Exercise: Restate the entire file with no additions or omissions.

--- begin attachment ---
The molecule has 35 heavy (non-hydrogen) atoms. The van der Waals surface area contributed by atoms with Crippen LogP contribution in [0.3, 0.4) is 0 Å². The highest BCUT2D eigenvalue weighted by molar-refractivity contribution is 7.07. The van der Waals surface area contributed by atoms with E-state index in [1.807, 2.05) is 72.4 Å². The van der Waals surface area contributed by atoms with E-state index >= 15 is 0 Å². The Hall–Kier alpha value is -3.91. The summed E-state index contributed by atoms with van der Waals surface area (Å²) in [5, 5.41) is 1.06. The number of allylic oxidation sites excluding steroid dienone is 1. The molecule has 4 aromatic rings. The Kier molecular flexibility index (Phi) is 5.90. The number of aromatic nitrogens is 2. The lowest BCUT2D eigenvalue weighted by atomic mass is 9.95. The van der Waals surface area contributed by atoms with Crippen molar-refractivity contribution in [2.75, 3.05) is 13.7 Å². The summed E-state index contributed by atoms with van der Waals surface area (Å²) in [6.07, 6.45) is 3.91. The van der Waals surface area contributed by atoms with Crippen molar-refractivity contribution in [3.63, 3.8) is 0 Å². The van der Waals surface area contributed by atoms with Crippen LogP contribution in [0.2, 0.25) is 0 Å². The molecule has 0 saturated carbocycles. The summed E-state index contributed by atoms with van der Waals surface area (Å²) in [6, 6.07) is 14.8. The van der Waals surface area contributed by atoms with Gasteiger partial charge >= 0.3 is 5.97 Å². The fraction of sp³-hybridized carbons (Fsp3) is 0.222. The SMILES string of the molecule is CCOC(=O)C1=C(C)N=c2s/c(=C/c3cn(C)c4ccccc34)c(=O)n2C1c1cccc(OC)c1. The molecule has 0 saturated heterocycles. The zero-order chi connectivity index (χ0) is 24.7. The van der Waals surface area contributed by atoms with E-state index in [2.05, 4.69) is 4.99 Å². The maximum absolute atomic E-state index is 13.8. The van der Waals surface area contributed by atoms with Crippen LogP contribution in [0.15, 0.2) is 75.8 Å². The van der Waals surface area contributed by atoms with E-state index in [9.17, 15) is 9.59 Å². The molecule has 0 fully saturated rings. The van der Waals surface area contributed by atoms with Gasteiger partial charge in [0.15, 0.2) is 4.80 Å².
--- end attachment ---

The molecule has 35 heavy (non-hydrogen) atoms. The van der Waals surface area contributed by atoms with Crippen LogP contribution in [0.3, 0.4) is 0 Å². The highest BCUT2D eigenvalue weighted by molar-refractivity contribution is 7.07. The van der Waals surface area contributed by atoms with E-state index in [1.807, 2.05) is 72.4 Å². The van der Waals surface area contributed by atoms with E-state index >= 15 is 0 Å². The Hall–Kier alpha value is -3.91. The summed E-state index contributed by atoms with van der Waals surface area (Å²) in [5, 5.41) is 1.06. The number of allylic oxidation sites excluding steroid dienone is 1. The molecule has 4 aromatic rings. The Kier molecular flexibility index (Phi) is 5.90. The number of aromatic nitrogens is 2. The lowest BCUT2D eigenvalue weighted by atomic mass is 9.95. The van der Waals surface area contributed by atoms with Crippen molar-refractivity contribution in [2.75, 3.05) is 13.7 Å². The summed E-state index contributed by atoms with van der Waals surface area (Å²) in [6.07, 6.45) is 3.91. The van der Waals surface area contributed by atoms with Crippen molar-refractivity contribution in [3.63, 3.8) is 0 Å². The van der Waals surface area contributed by atoms with Crippen LogP contribution in [0.2, 0.25) is 0 Å². The molecule has 0 saturated carbocycles. The summed E-state index contributed by atoms with van der Waals surface area (Å²) in [6, 6.07) is 14.8. The van der Waals surface area contributed by atoms with Gasteiger partial charge >= 0.3 is 5.97 Å². The fraction of sp³-hybridized carbons (Fsp3) is 0.222. The SMILES string of the molecule is CCOC(=O)C1=C(C)N=c2s/c(=C/c3cn(C)c4ccccc34)c(=O)n2C1c1cccc(OC)c1. The molecule has 0 saturated heterocycles. The zero-order chi connectivity index (χ0) is 24.7. The van der Waals surface area contributed by atoms with E-state index in [2.05, 4.69) is 4.99 Å². The maximum absolute atomic E-state index is 13.8. The van der Waals surface area contributed by atoms with Crippen LogP contribution in [0.15, 0.2) is 75.8 Å². The van der Waals surface area contributed by atoms with E-state index in [9.17, 15) is 9.59 Å². The molecule has 0 fully saturated rings. The van der Waals surface area contributed by atoms with Gasteiger partial charge in [0.15, 0.2) is 4.80 Å².